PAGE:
January 31, 2017
2 min read

Despite AAP warning, health food stores endorsed sports supplements for teens

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More than two-thirds of surveyed sales attendants at health food and vitamin supplement stores endorsed creatine and testosterone boosters for teenage customers, despite explicit recommendations against pediatric use by both the AAP and American College of Sports Medicine.

Categorized as dietary supplements, popular sports performance supplements such as creatine and testosterone boosters do not adhere to FDA drug requirements regarding safety and efficacy outcomes. Since many teenagers do not receive information about supplement use from physicians or dietitians, there is growing concern over possible misinformation disseminated by retailers.

“Teens commonly get information about muscle supplements from health food stores and are most likely to purchase these supplements from these types of stores,” Ruth Milanaik, DO, from the division of developmental and behavioral pediatrics at Steven and Alexandra Cohen Children’s Medical Center of New York, North Shore – Long Island Jewish Health System, and colleagues wrote. “Because many health food stores present their employees as ‘expert(s) in health and wellness products’ (GNC) or ‘knowledgeable, courteous and extensively trained Health Enthusiasts ready to help with all your health and wellness needs’ (Vitamin Shoppe), teenagers may be led to believe that they are receiving the best possible advice.”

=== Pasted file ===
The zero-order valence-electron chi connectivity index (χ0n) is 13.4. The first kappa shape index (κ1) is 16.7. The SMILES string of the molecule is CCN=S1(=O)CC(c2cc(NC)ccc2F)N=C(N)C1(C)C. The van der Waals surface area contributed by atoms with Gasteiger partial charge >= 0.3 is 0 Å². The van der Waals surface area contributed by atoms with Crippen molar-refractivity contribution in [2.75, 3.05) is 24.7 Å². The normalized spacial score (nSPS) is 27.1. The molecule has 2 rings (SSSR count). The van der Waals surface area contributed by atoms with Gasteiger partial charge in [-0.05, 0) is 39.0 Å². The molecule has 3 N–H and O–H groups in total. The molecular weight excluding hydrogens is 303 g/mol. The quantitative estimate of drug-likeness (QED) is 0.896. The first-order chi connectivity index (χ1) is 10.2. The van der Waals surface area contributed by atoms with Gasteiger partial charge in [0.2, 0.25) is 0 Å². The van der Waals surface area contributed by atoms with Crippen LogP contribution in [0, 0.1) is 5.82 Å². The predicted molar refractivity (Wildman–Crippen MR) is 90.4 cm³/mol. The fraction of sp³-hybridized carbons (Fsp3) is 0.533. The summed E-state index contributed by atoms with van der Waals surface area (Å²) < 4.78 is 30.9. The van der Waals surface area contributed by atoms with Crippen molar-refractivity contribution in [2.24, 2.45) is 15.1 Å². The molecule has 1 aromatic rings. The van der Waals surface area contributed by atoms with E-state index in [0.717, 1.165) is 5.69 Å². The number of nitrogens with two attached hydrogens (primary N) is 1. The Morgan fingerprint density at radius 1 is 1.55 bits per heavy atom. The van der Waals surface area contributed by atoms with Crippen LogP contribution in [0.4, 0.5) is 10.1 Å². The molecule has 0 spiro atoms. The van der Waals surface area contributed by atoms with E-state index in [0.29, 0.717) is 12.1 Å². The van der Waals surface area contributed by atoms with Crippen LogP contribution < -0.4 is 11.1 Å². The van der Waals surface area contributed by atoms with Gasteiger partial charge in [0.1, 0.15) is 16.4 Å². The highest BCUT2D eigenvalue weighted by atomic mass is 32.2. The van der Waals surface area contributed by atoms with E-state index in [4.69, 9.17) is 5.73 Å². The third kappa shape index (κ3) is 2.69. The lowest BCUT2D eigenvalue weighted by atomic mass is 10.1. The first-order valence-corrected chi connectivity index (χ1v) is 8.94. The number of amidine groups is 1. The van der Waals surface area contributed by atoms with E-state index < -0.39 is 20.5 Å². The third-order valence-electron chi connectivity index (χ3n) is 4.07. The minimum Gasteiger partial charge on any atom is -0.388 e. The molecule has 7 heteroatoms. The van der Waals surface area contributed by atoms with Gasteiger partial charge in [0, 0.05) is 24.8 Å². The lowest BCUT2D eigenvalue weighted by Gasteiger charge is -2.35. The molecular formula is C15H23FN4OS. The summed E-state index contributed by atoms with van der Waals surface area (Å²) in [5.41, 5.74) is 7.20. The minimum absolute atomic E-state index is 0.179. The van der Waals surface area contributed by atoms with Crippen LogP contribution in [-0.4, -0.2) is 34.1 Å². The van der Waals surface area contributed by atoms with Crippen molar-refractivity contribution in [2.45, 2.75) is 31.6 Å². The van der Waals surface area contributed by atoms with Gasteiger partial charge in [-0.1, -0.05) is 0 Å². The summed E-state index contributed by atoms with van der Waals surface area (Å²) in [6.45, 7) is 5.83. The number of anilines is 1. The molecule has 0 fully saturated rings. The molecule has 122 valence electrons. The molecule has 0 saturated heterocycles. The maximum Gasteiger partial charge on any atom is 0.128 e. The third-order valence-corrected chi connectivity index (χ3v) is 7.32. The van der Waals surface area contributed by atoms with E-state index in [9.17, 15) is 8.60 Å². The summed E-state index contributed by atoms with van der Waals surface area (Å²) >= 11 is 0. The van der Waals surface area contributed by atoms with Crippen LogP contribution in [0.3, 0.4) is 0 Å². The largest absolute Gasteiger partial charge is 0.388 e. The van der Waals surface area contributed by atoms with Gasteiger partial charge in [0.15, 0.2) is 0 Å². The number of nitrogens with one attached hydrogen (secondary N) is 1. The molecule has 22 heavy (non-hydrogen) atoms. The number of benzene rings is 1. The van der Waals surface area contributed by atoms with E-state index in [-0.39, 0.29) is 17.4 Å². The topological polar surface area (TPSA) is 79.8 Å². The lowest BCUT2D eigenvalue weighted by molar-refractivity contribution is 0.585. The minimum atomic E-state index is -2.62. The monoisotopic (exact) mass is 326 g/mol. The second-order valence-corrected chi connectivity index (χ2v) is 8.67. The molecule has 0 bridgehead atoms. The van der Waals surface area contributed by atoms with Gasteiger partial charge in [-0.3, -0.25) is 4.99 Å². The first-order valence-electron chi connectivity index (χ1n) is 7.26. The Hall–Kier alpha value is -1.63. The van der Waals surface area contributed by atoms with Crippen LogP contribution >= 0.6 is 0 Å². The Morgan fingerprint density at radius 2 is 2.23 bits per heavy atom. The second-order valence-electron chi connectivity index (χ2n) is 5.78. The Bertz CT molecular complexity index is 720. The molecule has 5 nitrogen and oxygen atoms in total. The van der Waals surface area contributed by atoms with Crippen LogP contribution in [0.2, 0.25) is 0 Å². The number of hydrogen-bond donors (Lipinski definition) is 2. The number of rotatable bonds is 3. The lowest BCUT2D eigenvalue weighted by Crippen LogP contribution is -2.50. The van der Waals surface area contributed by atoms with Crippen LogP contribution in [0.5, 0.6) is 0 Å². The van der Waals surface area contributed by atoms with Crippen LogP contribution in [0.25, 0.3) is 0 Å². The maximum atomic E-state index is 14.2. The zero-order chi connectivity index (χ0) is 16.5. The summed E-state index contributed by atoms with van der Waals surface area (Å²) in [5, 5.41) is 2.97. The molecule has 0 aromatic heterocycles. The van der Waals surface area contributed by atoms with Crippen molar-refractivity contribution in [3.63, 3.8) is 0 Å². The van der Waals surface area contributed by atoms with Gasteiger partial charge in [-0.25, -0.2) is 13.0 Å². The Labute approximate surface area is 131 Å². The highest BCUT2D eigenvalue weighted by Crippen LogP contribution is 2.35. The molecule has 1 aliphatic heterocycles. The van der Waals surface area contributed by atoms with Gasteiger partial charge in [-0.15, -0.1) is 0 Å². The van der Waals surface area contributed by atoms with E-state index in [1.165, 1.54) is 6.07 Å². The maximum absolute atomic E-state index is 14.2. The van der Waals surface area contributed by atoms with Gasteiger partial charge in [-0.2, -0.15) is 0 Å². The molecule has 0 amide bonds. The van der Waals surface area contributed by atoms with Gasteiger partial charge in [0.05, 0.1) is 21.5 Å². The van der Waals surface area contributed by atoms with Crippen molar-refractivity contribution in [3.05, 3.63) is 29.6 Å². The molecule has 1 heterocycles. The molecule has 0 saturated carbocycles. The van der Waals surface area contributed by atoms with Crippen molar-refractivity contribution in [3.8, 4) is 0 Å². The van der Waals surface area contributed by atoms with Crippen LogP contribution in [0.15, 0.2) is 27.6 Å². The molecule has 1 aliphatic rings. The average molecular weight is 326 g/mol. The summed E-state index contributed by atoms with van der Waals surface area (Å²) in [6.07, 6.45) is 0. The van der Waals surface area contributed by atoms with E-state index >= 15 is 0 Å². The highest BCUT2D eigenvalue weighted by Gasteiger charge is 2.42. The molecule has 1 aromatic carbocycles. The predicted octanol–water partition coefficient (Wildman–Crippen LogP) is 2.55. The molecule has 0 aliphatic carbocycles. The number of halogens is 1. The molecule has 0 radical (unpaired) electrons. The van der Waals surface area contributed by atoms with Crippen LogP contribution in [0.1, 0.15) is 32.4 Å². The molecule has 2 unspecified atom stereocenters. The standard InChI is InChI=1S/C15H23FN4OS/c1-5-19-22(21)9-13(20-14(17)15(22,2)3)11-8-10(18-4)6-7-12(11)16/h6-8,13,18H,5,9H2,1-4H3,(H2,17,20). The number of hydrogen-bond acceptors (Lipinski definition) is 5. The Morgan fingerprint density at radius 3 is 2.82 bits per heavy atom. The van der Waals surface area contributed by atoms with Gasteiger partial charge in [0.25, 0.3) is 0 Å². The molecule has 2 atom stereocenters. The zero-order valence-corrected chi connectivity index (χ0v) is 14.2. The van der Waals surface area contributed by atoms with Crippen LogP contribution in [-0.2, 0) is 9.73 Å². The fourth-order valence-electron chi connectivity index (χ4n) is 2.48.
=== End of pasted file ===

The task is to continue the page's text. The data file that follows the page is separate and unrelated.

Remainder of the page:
In the first investigation to determine the extent to which health food stores would recommend or sell creatine or testosterone boosters to young teens, the researchers identified 244 health food stores in the U.S. and inquired via telephone which supplements sales attendants would recommend to build muscle strength.

Identifying himself as a 15-year-old male high school football player interested in strength training, the principal researcher, Maguire Herriman, inquired about what supplements the sales attendant would recommend. If the sales attendant did not initially recommend creatine or testosterone booster supplements, Herriman would specifically ask whether they would recommend these supplements, and if they could be purchased without an adult.

Of sales attendants contacted, 164 (67%) recommended creatine for a 15-year-old boy to increase muscle strength, and 24 (9.8%) recommended a testosterone booster. Ninety-four (38.5%) recommended creatine without prompting, but only 2 attendants recommended a testosterone booster without prompting.

However, following prompting, 70 (28.7%) of sales attendants recommended creatine and 22 (9%) recommended a testosterone booster.

Further, 181 (74%) sales attendants said a 15-year-old person could purchase creatine on his or her own, and 101 (41%) stated the same for a testosterone booster.

“Supplements, such as creatine and testosterone boosters, can pose significant health risks if used by young adolescents,” Milanaik and colleagues wrote. “Until additional safeguards are introduced by retailers, states, or the FDA, pediatricians should counsel all adolescents, not just teen athletes, about the risks associated with supplement use.” – by Kate Sherrer

Disclosure: The researchers report no relevant financial disclosures.